Tuesday, September 15, 2009

Spicy cheese filled Zucchini flowers

 
One of Italians favorite ingredients that they love to use here that often surprises our guests, are zucchini flowers. They can be quite bountiful at times when there are many on the vine that will never tun into a zucchini such as these in the photo above and then there are ll of the ones attached to the end of the zucchini when you either pick them from you own  prolific plants or purchase them fresh from your market vendor. Either way, they are delicately flavored, lovely to behold and delicious stuffed and deep fat fried, but then, is just abut everything. That is the typical way they are done and served in most of Italy, but they do find their way into soups, risottos, ravioli and pasta dishes as well.
I did a slightly lighter version of them the other night that had my friends making me believe that they had died and gone to heaven. They savored every morsel. They are so easy to prepare this way, that you might just want to wander out to your garden and see if you have a few to fill with your favorite filling and bake in the oven till warmed though and you have an easy delectable starter that will have you running back out to the garden to find if your zucchini plant has given up a few more flowers while you were busy making and baking the first ones. If not just be patient and I'm sure you'll have a few more shortly. You'll just have to be patient and think about what else you can fill them with. I used a mixture of small bits and tail ends of a variety of cheeses along with some spicy Calabrian salami. You could use some flavorful beans for grains as well. Just make sure to either wrap the flowers in something that will keep them from drying out while they are baking, or lightly brush a bit of oil in them before popping them into the oven.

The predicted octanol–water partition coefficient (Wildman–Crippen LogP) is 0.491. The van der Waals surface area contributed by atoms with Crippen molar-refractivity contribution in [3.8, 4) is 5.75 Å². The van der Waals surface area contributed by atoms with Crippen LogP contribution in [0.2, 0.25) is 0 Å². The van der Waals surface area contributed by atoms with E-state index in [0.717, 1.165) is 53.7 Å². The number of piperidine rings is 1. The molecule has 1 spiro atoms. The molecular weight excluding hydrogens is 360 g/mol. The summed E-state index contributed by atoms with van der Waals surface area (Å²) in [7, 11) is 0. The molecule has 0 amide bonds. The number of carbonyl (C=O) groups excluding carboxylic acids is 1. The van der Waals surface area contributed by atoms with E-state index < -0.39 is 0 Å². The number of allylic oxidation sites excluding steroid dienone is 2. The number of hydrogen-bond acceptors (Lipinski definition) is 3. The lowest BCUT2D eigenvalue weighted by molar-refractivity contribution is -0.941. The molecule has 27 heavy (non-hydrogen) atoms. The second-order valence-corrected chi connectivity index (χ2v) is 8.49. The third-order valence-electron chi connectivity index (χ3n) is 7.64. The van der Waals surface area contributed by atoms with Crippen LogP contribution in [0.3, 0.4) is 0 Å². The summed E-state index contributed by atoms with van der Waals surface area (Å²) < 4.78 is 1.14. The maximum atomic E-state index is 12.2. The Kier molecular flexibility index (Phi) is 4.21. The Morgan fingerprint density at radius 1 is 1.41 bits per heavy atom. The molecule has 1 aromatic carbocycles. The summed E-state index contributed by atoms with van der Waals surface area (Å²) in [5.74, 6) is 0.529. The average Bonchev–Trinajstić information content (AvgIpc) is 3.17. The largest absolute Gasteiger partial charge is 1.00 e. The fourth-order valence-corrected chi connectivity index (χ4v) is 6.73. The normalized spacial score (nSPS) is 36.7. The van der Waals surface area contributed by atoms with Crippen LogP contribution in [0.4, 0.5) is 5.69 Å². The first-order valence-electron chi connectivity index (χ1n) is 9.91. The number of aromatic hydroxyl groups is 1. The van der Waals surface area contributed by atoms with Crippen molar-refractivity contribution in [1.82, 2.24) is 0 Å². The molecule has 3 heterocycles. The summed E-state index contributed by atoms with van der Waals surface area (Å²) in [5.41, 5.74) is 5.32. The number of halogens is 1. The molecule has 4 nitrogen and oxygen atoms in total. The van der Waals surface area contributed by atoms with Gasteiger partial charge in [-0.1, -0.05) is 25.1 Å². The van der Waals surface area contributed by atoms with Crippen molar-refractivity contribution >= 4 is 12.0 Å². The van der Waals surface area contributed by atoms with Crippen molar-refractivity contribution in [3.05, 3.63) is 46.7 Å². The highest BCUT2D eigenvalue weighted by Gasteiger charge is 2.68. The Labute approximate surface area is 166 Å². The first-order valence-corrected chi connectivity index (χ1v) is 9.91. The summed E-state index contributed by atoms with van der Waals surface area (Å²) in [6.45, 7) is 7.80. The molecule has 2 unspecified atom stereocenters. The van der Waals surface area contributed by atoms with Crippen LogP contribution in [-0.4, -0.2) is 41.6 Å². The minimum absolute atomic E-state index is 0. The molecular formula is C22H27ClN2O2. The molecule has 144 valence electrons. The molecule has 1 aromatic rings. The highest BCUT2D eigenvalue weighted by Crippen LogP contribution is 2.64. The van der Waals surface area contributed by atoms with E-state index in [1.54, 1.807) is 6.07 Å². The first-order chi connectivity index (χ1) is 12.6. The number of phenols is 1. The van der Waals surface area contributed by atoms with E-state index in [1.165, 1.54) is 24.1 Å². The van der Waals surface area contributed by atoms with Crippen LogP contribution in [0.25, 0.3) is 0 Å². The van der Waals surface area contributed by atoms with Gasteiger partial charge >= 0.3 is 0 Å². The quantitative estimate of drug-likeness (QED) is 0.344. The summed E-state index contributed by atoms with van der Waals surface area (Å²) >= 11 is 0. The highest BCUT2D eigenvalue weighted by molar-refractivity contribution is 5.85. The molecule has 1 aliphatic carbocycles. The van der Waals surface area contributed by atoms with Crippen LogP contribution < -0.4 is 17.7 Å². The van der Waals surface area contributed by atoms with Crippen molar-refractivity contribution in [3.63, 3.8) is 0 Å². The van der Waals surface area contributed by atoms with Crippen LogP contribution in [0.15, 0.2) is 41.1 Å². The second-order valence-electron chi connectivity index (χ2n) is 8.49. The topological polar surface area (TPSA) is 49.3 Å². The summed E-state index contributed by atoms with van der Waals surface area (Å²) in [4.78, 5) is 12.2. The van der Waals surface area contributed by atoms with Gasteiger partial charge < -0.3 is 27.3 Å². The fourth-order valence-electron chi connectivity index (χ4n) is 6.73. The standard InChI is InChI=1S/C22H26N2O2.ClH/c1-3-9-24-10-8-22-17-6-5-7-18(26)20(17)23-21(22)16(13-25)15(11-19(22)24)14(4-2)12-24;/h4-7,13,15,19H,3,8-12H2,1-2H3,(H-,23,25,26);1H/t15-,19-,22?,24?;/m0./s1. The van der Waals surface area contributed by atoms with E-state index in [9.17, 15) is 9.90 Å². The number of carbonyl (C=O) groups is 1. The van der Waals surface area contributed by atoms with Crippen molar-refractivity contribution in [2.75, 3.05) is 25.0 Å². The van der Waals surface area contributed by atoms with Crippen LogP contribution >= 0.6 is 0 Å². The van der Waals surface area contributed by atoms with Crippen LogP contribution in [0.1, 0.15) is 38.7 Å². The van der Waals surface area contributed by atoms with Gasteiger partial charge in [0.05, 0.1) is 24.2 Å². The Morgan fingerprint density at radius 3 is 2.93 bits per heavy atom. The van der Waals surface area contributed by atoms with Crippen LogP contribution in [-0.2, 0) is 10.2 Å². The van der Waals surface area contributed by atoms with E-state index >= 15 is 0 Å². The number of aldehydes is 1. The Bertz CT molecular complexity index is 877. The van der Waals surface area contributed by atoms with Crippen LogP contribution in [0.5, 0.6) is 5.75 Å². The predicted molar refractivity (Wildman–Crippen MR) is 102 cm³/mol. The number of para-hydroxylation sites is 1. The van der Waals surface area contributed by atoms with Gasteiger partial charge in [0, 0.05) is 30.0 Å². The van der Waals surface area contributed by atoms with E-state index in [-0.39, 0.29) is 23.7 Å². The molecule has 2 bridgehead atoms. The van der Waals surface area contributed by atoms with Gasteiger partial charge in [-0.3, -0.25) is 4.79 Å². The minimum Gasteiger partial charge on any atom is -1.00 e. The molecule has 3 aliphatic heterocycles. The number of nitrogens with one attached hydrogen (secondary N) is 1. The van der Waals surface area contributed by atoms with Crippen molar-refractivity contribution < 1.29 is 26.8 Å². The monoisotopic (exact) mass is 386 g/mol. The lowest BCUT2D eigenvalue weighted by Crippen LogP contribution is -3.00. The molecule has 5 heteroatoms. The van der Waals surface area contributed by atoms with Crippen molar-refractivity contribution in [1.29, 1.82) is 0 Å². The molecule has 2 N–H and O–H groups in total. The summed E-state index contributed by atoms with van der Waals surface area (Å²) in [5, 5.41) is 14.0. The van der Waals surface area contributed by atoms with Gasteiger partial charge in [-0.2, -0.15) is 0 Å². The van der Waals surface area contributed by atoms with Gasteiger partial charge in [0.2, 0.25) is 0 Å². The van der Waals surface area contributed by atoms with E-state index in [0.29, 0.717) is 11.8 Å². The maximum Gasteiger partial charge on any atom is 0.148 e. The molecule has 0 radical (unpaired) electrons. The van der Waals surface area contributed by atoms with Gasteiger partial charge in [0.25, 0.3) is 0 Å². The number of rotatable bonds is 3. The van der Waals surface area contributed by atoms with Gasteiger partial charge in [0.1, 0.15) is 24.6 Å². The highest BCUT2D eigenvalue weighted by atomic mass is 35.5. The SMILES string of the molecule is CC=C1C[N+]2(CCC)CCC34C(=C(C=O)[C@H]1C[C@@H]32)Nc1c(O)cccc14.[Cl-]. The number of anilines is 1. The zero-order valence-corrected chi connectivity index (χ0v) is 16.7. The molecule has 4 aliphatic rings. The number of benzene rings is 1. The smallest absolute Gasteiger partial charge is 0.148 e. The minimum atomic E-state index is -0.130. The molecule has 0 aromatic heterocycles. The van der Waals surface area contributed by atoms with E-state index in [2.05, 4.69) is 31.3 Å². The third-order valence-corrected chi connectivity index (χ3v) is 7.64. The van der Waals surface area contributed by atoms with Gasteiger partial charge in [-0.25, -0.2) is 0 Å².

Fiori di zucchini ripieno 
4 servings

8 large zucchini flowers or more if they are smaller
3-4 slices of Proscuitto crudo, sliced lengthwise to make 2-3 generous strips per slice

200-250 g assorted cheeses, I used fresh
Ricotta,
Seirass, (which is a stronger flavored and firmer ricotta type cheese
Parmesan (Grana Oadan actually)and
Cevrin, which is a strong goat cheese.
The idea is to have a flavorful filling, but not necessarily a stringy type cheese filling, but anything will work really.
50- 100g spicy salami diced
1 egg optional if your mixture holds together well on it's own, like mine did
few grates of fresh nutmeg
2 Tb chives


Mix everything together in a bowl and set aside.
Wash your flowers lightly in a bowl of water to remove dust etc
Working gently remove the large pistil inside. If your flowers are small you might open one sideto ease the filling process.
Fill the flowers generously keeping the slit together as best you can and leave enough room at them end that you can fold the points of the flower over the ends to keep the filling in.
Wrap the ham around the flower in a spiral tucking in your ends if you canso it all holds togther.
Bake in a moderate to hot oven till warmed through and juicy.
Serve immediately.
They are quite rich and usually 2 will make a substantial starter.

5 comments:

Bellini Valli said...

I tried to no avail to get my local farmers to bring in some zucchini flowers. I will just have to keep on waiting and reminiscing.

Peter @ italyMONDO! said...

My favorite... I have loved these ever since I was a kid.

I can honestly say I've never seen them done like that, though. Looks like next season I know what to try!

Bella Baita View said...

What a shame Val, I guess they're too delicate for them to want to mess with them.
Yes Peter a touch of artistic license up here in the north when you just can't have one more fried food no matter how tasty they are.

Proud Italian Cook said...

I love how you wrapped them with the ham Marla! Love these!

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